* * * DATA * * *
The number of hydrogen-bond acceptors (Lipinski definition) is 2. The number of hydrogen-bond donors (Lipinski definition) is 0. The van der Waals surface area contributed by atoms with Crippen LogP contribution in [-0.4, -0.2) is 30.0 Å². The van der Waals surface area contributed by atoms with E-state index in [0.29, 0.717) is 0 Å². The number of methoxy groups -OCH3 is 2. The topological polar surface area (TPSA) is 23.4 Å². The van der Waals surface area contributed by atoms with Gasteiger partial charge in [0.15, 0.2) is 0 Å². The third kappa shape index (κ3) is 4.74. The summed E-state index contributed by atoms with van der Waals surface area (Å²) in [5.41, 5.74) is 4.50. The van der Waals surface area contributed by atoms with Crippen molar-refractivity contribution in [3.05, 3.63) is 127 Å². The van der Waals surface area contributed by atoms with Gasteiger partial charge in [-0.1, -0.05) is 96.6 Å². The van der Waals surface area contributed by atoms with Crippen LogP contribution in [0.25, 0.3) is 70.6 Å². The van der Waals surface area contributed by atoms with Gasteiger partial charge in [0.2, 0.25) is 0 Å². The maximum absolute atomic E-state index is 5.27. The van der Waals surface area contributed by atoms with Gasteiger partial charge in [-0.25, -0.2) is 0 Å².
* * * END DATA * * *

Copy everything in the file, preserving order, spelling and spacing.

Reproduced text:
The number of hydrogen-bond acceptors (Lipinski definition) is 2. The number of hydrogen-bond donors (Lipinski definition) is 0. The van der Waals surface area contributed by atoms with Crippen LogP contribution in [-0.4, -0.2) is 30.0 Å². The van der Waals surface area contributed by atoms with E-state index in [0.29, 0.717) is 0 Å². The number of methoxy groups -OCH3 is 2. The topological polar surface area (TPSA) is 23.4 Å². The van der Waals surface area contributed by atoms with Gasteiger partial charge in [0.15, 0.2) is 0 Å². The third kappa shape index (κ3) is 4.74. The summed E-state index contributed by atoms with van der Waals surface area (Å²) in [5.41, 5.74) is 4.50. The van der Waals surface area contributed by atoms with Crippen molar-refractivity contribution in [3.05, 3.63) is 127 Å². The van der Waals surface area contributed by atoms with Gasteiger partial charge in [-0.1, -0.05) is 96.6 Å². The van der Waals surface area contributed by atoms with Crippen LogP contribution in [0.25, 0.3) is 70.6 Å². The van der Waals surface area contributed by atoms with Gasteiger partial charge in [0.2, 0.25) is 0 Å². The maximum absolute atomic E-state index is 5.27. The van der Waals surface area contributed by atoms with Gasteiger partial charge in [-0.25, -0.2) is 0 Å².